Digital Assets: Ransomware Attack Freezes Argentina’s Borders
Argentina’s border crossings shut down for over four hours on August 27 following the attack.
Dirección Nacional de Migraciones, Argentina’s official immigration agency, suffered a Netwalker ransomware attack in late August. According to Bleeping Computer, which quoted from a criminal complaint published by Unidad Fiscal Especializada en Ciberdelincuencia, Argentina’s cybersecurity agency, the government was alerted of the attack when border checkpoints started calling up with technical problems early in the morning on August 27.
MS-Windows and MS Office affected
The complaint stated that the virus affected the systems MS Windows-based files (ADAD SYSVOL and SYSTEM CENTER DPM mainly) and Microsoft Office files (Word, Excel, etc.) existing in users’ jobs and shared folders.
The government and the immigration agency shutdown computer networks including servers to prevent the ransomware virus from proliferating further by infecting new computers.
The shutdown of the computer network led to a temporary suspension of border crossings for four hours.
A ransom demand of $4 million
The Netwalker criminals reportedly made an initial ransom demand of $ 2 million. Apparently, the government refused to negotiate with the hackers and said they are not concerned about getting the data back.
After seven days, the attackers increased the ransom demand to $ 4 million, approximately equivalent to 355 bitcoins.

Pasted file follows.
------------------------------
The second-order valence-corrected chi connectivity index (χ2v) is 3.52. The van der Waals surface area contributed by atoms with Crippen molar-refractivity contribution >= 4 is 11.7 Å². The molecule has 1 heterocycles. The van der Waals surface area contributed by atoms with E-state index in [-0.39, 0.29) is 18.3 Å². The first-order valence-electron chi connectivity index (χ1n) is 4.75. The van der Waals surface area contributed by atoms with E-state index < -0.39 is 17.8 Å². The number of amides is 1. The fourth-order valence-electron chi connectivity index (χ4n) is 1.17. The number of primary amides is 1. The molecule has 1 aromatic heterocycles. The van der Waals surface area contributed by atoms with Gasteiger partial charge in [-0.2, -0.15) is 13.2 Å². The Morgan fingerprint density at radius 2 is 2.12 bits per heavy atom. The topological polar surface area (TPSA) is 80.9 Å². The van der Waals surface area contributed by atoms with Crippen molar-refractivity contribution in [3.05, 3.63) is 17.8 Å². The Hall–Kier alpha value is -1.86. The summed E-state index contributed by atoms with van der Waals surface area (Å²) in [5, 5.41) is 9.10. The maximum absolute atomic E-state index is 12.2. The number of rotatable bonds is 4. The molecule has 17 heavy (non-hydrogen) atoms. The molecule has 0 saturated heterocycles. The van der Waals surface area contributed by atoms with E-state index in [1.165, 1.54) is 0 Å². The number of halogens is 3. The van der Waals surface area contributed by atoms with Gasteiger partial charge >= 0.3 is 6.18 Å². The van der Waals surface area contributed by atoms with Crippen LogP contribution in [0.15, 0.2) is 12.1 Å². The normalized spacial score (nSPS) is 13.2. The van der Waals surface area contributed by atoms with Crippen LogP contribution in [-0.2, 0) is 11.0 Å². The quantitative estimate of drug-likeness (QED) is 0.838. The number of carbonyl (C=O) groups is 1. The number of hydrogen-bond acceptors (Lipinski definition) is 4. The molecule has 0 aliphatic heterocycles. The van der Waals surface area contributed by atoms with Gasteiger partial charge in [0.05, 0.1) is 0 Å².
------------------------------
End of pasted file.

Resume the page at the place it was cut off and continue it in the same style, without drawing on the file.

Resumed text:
The “Invoice” showed its status as “waiting for payment” and remarked:
“You can buy the decryptor program for your network.”
“Payment expired! New price: $4000000 (355.87180000 BTC)”
The criminals also attached details of data they allegedly stole from Dirección Nacional de Migraciones with their ransom demand.
According to threat analyst and ransomware expert, Brett Callow, who was speaking to CoinTelegraph, incidents of data theft had become increasingly common.
“More than one in 10 ransomware attacks now involve data theft,” he said. “In the case of government departments, this is particularly problematic as the data can often be extremely sensitive, and in some cases even represents a risk to national security.”
In July, a group known as Gold Southfield used the infamous software “REvil Ransomware” to attack Telecom Argentina. They then demanded a ransom payment of $ 7.5 million.
Related Story: $7.5M Ransomware Attack on Telecom Argentina
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